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‘Video psych’ system slammed

Friday, 2nd December, 2011

By Erica Visser

People who go to the hospital after hours for mental health emergency care are having to be assessed via video from Orange before they can be admitted. 

A relative of a patient who used the service a few weeks ago told the BDT this procedure was “disturbing” and could put some people at risk of suicide.

“A member of my family considered another relative to be in a potentially suicidal frame of mind and made a phone call to seek the advice of a...private counsellor who recommended she be taken to the hospital.

“There is no doubt that you would have been as upset as my family and I were if one of your close acquaintances had been subjected to this ridiculous process that is more likely to push an at-risk patient over the edge, all in the name of lack of beds or personnel.

“The whole system of having to talk through a computer link to a stranger who is geographically distant is a sad state of affairs when we’re talking of issues of mental health.”

However, a spokesman for the Health Service has said that the Mental Health Emergency Care Rural Access Program (MHECRAP) had been highly successful since it began in 2008.

“Through the Mental Health Emergency Care Rural Access Program a team of mental health specialists in Orange are available to support mental health staff in Broken Hill and right across western NSW,” the spokesman said.  

“The program was developed to provide the support of specialists in Orange to isolated mental health staff in remote and rural hospital emergency departments across western NSW.  

“Mental health patients can be provided with video-link assessment by 24/7 mental health nursing staff in Orange who are specifically trained and supported by psychiatrists.”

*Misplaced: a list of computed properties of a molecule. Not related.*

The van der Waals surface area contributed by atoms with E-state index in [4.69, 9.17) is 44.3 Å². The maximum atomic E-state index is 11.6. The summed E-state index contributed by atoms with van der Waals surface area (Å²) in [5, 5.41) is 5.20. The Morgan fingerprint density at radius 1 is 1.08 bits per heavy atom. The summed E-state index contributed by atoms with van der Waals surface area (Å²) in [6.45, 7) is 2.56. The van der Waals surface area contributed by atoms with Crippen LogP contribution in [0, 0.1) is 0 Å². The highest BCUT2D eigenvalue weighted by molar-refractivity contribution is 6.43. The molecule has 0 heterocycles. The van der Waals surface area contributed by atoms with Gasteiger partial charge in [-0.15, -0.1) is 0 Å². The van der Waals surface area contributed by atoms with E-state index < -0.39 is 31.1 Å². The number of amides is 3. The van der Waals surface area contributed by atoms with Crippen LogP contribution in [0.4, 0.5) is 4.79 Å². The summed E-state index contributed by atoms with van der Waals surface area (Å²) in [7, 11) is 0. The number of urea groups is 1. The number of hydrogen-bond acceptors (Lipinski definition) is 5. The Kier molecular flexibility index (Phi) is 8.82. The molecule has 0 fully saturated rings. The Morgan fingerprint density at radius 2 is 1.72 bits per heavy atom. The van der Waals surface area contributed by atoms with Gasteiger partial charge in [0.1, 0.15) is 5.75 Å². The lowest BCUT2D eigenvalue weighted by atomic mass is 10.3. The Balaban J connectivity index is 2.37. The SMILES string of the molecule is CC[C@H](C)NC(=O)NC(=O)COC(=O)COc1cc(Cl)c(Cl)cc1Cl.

The spokesman said that independent research had shown the program to have a high satisfaction level among staff and patients alike.

But the patient’s relative described their experience with the system as “shambolic and impersonal” because it required the patient to give background details to a local doctor before partaking in the video link which, in this case, went for 75 minutes.

MHECRAP said that the program was put in place to provide a superior service to people in remote areas, after a trend in over-admission of mental health patients.

It said that in many cases admissions were unnecessary and could have been better dealt with using community support.

“In the 15 years to 2005, the admission rate to inpatient psychiatric care in Greater Western AHS more than tripled,” the MHECAP website states.  

But the relative said that she was unsatisfied with the approach of the mental health worker on the video link.

“This woman made no attempt to build any kind of rapport with the patient and very quickly put her on the defensive,” she said.

The relative said that it was difficult to communicate such sensitive issues to someone through a computer and that this type of healthcare was better accessed face-to-face.

The relative also claimed that she and the patient did not know that there was a local mental health worker on call at the time.

“I would urge other Broken Hill residents to consider speaking to their State member of parliament to urge for increased healthcare funding, especially for this particular instance of having to deal with a counsellor in Orange,” she said.

Local MP John Williams said the situation was unfortunate, but was not linked to a lack of funding.

“There is no funding shortage. You only have to go back to the most recent announcement of $3.6 million in local services. We’re trying to improve the care of mental health patients,” Mr Williams said.

“I think the problem is having trouble attracting health professionals. We don’t have enough coming into rural areas.

“Whilst for some people that diagnosis process doesn’t sound like a suitable arrangement, it’s in the best interests of the patient because obviously you need a specialist to recommend what can be done to improve their health.

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